A PC-class server runs the master software but each controller uses its own operating system software. With large enterprise systems using hundreds of controllers, entire nationwide banking systems can be accommodated on a single server and each building can be independent of the server if it has to be. PC operator terminals are the means by which we humans interface with this extremely powerful computer network. Basically, all that the PC does is translates what the network controllers are doing for us humans to understand. When the server and the operator terminals fail for any reason, the system is capable of continuing operation through its network of controllers. It just isn’t possible for us humans to interface with it unless we think very very fast in binary!

Let’s look at the two major functions of the system: alarm monitoring and access controls. The alarm portion of the access control system works just like any other alarm system. Any type of detector or contact connects to the controller by a wire and there are wireless options, too. When an alarm occurs on a detector it sends a signal to the controller and the controller’s output causes a separate dialer to call the central station just like a small alarm system does.

The access control portion of the system uses reader controller boards, lock power supplies, and other add on components to control card readers, keypads or even biometic readers like palm print, fingerprint or retina readers. They can interface with the elevator control package of your elevators and then control elevators button by button and floor by floor.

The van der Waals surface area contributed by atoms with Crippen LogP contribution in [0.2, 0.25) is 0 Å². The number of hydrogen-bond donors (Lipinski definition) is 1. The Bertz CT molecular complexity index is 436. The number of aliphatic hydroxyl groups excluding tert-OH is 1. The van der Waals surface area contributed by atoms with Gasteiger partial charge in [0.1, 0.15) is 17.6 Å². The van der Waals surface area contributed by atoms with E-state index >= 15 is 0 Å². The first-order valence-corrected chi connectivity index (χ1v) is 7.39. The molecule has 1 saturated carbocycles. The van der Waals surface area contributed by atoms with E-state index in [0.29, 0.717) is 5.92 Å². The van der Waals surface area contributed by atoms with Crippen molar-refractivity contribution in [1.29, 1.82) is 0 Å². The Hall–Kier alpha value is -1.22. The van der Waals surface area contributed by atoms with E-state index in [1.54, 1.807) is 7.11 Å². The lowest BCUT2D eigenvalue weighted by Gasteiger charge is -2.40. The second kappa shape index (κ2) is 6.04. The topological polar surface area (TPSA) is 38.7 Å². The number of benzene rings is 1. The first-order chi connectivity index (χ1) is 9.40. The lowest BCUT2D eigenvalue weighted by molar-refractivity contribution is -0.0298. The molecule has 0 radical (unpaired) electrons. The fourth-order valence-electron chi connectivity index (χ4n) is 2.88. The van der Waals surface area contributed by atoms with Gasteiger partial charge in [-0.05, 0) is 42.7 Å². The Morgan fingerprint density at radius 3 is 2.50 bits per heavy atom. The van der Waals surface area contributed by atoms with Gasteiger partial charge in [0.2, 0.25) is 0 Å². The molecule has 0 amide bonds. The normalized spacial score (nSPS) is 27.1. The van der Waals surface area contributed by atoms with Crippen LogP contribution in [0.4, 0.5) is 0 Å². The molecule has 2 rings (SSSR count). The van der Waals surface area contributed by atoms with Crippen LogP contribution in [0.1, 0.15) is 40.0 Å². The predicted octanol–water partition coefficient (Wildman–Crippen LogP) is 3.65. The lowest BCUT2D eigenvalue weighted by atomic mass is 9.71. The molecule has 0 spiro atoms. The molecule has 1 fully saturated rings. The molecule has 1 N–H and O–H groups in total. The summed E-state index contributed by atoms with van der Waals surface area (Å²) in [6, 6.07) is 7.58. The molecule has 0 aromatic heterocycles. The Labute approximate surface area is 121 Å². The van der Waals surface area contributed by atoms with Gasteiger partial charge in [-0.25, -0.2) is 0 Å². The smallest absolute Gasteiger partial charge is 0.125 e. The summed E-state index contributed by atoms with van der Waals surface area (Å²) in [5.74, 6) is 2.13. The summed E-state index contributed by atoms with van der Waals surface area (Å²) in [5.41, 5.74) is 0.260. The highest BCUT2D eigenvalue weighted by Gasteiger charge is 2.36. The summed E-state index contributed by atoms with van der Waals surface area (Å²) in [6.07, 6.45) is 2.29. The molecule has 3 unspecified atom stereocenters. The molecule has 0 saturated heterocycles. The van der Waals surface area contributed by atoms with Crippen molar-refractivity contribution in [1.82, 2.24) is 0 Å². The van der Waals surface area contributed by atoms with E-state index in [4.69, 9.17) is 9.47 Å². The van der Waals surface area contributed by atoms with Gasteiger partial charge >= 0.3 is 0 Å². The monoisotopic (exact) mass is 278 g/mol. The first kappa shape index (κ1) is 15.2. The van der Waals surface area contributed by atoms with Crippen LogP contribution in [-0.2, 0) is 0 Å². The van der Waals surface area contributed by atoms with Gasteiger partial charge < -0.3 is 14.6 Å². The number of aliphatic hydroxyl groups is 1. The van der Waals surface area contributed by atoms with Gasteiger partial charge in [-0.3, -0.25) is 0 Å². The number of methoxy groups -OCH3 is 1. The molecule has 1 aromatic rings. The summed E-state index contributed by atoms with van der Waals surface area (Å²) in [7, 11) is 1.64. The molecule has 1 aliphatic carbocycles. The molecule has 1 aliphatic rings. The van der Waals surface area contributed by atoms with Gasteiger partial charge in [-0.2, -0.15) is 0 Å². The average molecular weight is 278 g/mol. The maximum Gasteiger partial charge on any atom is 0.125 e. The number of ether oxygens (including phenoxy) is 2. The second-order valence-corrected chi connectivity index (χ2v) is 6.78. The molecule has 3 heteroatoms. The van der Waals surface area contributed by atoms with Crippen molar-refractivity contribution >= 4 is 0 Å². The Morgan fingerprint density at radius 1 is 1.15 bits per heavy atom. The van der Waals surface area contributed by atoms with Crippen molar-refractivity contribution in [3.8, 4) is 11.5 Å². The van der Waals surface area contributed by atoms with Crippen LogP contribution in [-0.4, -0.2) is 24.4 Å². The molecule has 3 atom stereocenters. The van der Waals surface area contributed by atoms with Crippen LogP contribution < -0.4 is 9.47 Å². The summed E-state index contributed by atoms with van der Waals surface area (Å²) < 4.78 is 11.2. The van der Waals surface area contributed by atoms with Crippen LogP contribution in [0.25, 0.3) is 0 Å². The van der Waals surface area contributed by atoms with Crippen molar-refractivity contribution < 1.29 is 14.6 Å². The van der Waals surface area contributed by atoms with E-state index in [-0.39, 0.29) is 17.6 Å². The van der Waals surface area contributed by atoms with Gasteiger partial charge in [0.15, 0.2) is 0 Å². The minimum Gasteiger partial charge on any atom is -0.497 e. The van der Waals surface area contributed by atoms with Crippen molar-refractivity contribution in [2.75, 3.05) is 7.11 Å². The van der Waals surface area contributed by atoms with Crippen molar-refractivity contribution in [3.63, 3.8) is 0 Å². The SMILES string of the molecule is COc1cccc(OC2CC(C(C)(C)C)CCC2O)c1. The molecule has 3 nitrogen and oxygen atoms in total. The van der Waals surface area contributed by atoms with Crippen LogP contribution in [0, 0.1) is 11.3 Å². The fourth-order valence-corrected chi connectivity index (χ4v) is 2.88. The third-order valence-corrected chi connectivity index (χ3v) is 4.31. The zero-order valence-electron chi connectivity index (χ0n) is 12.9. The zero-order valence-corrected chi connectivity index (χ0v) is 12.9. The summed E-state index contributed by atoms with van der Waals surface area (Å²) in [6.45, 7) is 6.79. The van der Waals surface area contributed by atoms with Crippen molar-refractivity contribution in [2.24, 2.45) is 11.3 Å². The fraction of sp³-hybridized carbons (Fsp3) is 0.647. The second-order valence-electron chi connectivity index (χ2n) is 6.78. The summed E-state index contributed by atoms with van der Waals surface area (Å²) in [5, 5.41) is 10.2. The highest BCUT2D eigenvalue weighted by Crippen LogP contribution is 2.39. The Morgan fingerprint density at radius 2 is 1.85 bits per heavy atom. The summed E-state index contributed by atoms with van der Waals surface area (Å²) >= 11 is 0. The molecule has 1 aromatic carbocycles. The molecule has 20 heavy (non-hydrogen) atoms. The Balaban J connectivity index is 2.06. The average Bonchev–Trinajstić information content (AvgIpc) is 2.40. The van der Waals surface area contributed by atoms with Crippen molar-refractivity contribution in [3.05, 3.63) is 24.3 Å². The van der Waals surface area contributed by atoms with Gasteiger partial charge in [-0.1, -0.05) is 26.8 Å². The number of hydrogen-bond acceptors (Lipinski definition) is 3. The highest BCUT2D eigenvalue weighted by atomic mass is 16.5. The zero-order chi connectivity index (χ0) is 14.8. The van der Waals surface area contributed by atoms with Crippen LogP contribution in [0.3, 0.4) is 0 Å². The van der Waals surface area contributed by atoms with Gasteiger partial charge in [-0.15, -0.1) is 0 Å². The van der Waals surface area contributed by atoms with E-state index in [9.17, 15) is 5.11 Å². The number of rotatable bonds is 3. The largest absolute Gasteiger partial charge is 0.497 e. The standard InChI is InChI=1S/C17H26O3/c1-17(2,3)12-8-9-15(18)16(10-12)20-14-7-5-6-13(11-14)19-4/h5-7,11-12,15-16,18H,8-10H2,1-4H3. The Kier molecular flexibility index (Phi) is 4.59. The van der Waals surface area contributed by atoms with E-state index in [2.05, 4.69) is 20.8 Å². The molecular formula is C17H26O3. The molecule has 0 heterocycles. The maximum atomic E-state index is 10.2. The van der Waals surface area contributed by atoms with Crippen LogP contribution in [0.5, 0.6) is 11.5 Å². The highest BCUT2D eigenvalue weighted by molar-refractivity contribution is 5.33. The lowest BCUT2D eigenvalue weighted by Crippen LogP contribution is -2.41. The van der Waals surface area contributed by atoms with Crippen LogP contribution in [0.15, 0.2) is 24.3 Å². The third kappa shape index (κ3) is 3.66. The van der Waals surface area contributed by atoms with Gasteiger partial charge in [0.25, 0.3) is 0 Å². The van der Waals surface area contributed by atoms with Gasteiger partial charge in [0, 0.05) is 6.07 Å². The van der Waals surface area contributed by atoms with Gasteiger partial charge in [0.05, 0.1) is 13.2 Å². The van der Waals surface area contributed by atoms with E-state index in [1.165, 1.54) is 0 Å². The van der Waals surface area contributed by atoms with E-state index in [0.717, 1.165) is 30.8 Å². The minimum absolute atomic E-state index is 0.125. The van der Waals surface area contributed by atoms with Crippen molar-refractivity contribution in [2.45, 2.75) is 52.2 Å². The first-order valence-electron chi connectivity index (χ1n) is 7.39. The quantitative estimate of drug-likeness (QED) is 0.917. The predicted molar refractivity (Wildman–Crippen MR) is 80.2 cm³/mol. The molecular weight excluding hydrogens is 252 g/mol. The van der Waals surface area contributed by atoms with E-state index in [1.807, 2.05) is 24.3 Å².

The server contains a database of users. Each user is programmed with access to specific readers during specific hours of the day or days of the week. Your card may open collection storage but mine might not.

Various types of access cards or fobs can be used. The most common type uses Weigand technology and is called a Weigand proximity card. A reader emits a specific inaudible frequency that the cards are sensitive to. When the card is presented to the reader, the reader, responds with a corresponding handshake signal. When the two make contact the reader asks the controller if the card is authorized to open the door at this moment. The controller checks its database. If it is, the door lock releases. If it is not, the controller notifies the server that a breach is occurring, and that alarm appears on the monitor with instructions for the guard to take action. This can display in any language as well as on graphic floor plans.

Access control systems do other things, as well. Some interface with the ID card printer so that you don’t need to maintain a second database of active employees. And others interface with the CCTV system.

When an access control system is integrated with a CCTV system it is possible for a camera viewing a door to call up a camera image to a monitor when a card is presented to the reader. Or, a camera can call up when motion is detected in a space protected by a motion detector. You can program the system to do virtually anything like trip a pager or send a text message to a phone.

Some systems integrate other products like lobby management systems and electronic key boxes.

The primary difference between an alarm control panel that is not PC-based and an access control system’s alarm component, is that with a panel based system, alarms can only be controlled-turned on and off-in groups and not individually. (A few systems do allow you to turn individual alarms on and off but this is cumbersome). But with access control systems, any individual alarm point can be turned on and off individually. They can even be programmed to turn themselves on and off.